In Up Helly Aa, there are about 40 teams. Squads can have up to 25 members, however the Jarl Squad can have up to 70 members. Women don’t participate in Up Helly Aa. Women participate in eight more fire celebrations that take place in and around Shetland in the late winter as torch-bearers and guizers.
What preparations are made for Up Helly Aa?
There are 17 volunteers on the Up Helly Aa Committee. The Marshall, Guizer Jarl, and 15 other members of the Committee are in charge of planning the event. There has to be a lot of planning done to make everything function well. The Marshall is in control on the day of Up Helly Aa, and it is his duty to see that everything runs smoothly for Guizer Jarl.
At Up Helly Aa, more than 1000 torches are required annually. To create the torches, a group of volunteers gathers twice a week over the winter. The torches are constructed out of concrete-topped fence posts and sack or hessian fabric. The torches are doused in paraffin the day before Up Helly Aa so they can burn efficiently.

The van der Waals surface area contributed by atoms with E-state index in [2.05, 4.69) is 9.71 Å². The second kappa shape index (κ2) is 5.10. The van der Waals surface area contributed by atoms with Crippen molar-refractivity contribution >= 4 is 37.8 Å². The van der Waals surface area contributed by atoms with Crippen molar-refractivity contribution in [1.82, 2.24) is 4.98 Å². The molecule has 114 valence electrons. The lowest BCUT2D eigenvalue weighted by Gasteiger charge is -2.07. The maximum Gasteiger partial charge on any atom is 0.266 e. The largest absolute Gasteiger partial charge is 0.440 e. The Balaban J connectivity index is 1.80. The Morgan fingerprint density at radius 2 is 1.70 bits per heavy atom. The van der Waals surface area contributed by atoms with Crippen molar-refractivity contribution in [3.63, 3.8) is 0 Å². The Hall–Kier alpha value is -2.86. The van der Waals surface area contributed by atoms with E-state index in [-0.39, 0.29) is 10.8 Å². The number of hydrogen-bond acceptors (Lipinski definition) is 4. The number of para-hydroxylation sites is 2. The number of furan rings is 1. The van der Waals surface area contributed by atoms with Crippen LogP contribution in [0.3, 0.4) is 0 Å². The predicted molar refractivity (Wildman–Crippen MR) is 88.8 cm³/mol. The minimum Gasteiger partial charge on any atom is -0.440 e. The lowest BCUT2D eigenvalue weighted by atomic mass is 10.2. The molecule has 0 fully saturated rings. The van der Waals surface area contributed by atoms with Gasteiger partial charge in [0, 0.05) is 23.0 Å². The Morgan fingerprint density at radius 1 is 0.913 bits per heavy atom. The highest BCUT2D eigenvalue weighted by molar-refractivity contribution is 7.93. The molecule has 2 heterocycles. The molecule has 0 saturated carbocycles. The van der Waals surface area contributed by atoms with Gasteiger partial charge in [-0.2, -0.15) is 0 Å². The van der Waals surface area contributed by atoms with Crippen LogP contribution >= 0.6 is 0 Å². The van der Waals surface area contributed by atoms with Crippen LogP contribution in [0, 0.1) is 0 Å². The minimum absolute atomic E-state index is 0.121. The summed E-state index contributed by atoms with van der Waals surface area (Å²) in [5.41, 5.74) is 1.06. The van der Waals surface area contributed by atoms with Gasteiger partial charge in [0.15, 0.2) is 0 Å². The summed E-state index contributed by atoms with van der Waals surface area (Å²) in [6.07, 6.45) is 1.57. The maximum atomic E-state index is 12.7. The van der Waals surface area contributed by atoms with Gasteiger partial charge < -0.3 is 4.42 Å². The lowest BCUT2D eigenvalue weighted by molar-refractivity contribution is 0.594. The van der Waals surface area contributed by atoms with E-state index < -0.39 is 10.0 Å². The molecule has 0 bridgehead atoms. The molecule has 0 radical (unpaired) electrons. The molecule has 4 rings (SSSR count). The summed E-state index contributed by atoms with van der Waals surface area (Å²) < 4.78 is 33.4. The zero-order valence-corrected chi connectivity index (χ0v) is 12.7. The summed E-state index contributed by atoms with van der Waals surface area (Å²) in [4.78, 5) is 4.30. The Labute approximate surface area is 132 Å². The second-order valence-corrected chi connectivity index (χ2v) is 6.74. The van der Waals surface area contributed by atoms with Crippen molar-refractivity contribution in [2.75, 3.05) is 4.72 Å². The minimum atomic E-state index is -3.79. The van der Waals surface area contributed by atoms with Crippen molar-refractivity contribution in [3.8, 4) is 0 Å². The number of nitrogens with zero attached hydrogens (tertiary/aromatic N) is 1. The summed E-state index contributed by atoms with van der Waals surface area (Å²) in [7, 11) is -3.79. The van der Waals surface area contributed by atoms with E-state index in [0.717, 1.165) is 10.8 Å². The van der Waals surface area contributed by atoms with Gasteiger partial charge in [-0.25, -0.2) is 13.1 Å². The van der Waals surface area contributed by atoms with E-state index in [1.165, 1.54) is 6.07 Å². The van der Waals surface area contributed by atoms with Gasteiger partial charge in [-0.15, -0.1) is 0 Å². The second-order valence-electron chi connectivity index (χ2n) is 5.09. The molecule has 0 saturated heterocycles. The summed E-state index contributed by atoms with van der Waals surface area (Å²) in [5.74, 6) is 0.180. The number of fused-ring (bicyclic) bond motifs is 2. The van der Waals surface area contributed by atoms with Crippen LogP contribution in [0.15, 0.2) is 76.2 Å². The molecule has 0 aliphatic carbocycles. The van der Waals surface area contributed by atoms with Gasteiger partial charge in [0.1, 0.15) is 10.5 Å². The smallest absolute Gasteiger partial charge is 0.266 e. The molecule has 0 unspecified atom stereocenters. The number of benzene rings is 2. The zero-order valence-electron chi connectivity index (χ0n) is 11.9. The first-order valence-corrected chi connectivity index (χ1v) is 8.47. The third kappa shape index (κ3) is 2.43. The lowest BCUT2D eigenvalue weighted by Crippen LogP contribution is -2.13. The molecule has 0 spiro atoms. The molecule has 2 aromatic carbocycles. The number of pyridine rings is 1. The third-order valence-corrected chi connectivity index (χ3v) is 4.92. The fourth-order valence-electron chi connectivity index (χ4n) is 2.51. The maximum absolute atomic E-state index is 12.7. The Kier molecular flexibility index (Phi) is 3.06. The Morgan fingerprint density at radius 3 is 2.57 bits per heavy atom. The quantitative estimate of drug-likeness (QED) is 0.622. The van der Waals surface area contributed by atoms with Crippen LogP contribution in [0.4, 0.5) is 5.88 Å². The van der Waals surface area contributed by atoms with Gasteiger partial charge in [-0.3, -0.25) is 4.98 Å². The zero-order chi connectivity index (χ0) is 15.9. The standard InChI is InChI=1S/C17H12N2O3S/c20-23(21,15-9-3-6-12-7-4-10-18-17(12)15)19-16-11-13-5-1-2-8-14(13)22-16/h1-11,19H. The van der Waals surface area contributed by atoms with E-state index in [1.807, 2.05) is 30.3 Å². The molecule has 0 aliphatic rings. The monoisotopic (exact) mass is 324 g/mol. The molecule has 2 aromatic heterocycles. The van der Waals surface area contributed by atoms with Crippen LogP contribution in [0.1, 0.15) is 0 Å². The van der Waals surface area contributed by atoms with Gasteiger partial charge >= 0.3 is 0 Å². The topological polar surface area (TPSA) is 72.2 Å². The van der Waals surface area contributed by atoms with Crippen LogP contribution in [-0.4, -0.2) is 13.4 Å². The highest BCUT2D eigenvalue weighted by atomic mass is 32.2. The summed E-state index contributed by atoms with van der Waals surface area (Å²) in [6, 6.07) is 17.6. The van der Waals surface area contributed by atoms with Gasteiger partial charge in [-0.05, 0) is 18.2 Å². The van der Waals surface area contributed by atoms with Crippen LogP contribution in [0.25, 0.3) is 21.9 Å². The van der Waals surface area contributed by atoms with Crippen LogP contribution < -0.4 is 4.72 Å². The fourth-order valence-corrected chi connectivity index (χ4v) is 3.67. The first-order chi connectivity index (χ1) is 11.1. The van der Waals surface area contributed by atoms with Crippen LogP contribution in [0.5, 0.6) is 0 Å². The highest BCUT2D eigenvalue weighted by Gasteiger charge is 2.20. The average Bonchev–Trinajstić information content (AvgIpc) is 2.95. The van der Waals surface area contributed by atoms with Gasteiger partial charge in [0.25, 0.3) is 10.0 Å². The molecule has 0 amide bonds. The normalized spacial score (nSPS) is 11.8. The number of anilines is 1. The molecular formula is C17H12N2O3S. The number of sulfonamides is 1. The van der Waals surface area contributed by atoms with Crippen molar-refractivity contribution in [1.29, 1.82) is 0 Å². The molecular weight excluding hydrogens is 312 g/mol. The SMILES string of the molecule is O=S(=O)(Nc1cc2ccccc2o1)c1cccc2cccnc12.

What takes place on Up Helly Aa Day?
Guizer Jarl and his Jarl squad march through Lerwick on the morning of Up Helly Aa. This is the first opportunity for folks to see the stunning outfits that the Jarl Squad has created. After that, the Jarl Squad makes a halt at the Market Cross to look at the Bill that has been put there.
The Market Cross was where directions and information about the event were customarily posted for public viewing, thus the Bill’s origin. The Bill has evolved over time from being a simple set of rules to include gags about locals and events. The contents of the Bill are a tightly kept secret. The Jarl signs it and has it hand-painted the day before Up Helly Aa. The Bill is placed on display at the Market Cross for everyone to read at six in the morning on Up Helly Aa day. The Bill’s provisions are often worded with humour, and we hope that the people it refers to feel the same way. The Bill is removed the night before the procession.